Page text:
Joint bleeds (haemathrosis) are the single most crippling complication of severe haemophilia and can result in chronic disabling arthritis. While not life threatening they should never be left untreated, no matter how mild they appear. Signs and symptoms of a joint bleed are, pain, a reluctance to move the affected joint, swelling and warmth.
The study of blood formation and the diseases associated with alterations in the constituents of the blood.
Presence of blood in the urine.
To haemorrhage means to bleed or lose blood.
Heart attack (myocardial infarction or coronary thrombosis) is when part of the heart muscle dies because it has been starved of oxygen. Usually, this happens when a blood clot forms in one of the coronary arteries (blood vessels to the heart muscle), which blocks the blood supply. Occasionally, a blockage is caused by a spasm (sudden narrowing) of a coronary artery.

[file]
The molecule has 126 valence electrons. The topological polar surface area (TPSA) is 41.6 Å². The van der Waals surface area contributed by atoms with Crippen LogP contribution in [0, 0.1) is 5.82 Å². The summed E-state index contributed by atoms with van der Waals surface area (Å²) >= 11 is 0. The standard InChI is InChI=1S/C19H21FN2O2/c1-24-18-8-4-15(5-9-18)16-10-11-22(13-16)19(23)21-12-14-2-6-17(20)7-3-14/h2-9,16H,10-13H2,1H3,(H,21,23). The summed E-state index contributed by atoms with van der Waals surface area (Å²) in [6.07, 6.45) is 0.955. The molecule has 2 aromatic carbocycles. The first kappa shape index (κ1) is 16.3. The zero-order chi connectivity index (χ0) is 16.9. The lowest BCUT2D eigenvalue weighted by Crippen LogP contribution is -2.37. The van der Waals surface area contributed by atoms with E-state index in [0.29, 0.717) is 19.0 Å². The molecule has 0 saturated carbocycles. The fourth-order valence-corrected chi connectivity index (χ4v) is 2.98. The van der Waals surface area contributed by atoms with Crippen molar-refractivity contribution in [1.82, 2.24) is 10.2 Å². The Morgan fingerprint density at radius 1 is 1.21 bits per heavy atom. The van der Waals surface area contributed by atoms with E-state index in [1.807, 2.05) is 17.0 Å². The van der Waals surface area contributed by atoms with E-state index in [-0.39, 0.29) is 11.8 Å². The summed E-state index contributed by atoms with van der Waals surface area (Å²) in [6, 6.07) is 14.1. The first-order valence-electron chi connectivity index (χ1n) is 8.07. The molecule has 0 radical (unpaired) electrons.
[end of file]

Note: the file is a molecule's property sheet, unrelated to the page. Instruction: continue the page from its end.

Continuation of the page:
An operation to bypass a narrowed section or sections of coronary arteries and improve the blood supply to the heart.
The surgical removal or disconnection of one side of the brain from the other.
|hepatitis C virus (HCV)||
Hepatitis C is a blood-borne viral infection. Very rarely it can also be passed on through other body fluids, such as through having unprotected sex. Drug users sharing needles are at particular risk, as is anyone whose blood has come into contact with the blood of someone infected with hepatitis C.
Hermaphroditism and intersex are older terms for a group of conditions increasingly referred to as Disorders of Sex Development (DSD) where there is a discrepancy in an individual between the external genitals and the internal genitals (the testes and ovaries).
|Heterozygote (Heterozygous): Carrier|
A central (Hickman) line is a long, hollow tube made from silicone rubber. The central line is inserted under the skin of the chest into a vein. The space in the middle of the tube is called the lumen.
Matched or identical, particularly when referring to chromosomes.
Hormones are the body's chemical messengers. They travel in your bloodstream to tissues or organs. They work slowly, over time, and affect many different processes, including